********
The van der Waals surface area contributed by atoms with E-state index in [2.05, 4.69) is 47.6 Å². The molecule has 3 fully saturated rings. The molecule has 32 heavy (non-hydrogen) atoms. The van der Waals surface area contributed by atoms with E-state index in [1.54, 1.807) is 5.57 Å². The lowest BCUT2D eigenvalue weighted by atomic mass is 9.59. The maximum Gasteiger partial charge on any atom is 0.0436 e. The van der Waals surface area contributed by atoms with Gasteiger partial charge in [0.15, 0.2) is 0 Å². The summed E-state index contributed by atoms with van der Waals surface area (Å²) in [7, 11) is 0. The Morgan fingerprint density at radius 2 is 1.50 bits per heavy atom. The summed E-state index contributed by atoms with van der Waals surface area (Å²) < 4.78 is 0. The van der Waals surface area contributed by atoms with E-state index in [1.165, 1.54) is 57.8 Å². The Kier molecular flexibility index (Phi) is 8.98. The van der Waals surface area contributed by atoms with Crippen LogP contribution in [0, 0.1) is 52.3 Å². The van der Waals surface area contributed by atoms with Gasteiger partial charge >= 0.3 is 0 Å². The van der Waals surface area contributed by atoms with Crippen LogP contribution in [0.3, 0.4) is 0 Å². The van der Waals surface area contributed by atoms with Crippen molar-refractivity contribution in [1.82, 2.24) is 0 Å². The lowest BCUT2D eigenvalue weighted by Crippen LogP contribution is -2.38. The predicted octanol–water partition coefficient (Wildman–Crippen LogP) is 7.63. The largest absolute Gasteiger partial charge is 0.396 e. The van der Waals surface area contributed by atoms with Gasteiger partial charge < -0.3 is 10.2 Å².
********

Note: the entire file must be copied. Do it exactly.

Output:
The van der Waals surface area contributed by atoms with E-state index in [2.05, 4.69) is 47.6 Å². The molecule has 3 fully saturated rings. The molecule has 32 heavy (non-hydrogen) atoms. The van der Waals surface area contributed by atoms with E-state index in [1.54, 1.807) is 5.57 Å². The lowest BCUT2D eigenvalue weighted by atomic mass is 9.59. The maximum Gasteiger partial charge on any atom is 0.0436 e. The van der Waals surface area contributed by atoms with Gasteiger partial charge in [0.15, 0.2) is 0 Å². The summed E-state index contributed by atoms with van der Waals surface area (Å²) in [7, 11) is 0. The Morgan fingerprint density at radius 2 is 1.50 bits per heavy atom. The summed E-state index contributed by atoms with van der Waals surface area (Å²) < 4.78 is 0. The van der Waals surface area contributed by atoms with E-state index in [1.165, 1.54) is 57.8 Å². The Kier molecular flexibility index (Phi) is 8.98. The van der Waals surface area contributed by atoms with Crippen LogP contribution in [0, 0.1) is 52.3 Å². The van der Waals surface area contributed by atoms with Gasteiger partial charge >= 0.3 is 0 Å². The van der Waals surface area contributed by atoms with Crippen LogP contribution in [0.3, 0.4) is 0 Å². The van der Waals surface area contributed by atoms with Crippen molar-refractivity contribution in [1.82, 2.24) is 0 Å². The lowest BCUT2D eigenvalue weighted by Crippen LogP contribution is -2.38. The predicted octanol–water partition coefficient (Wildman–Crippen LogP) is 7.63. The largest absolute Gasteiger partial charge is 0.396 e. The van der Waals surface area contributed by atoms with Gasteiger partial charge < -0.3 is 10.2 Å².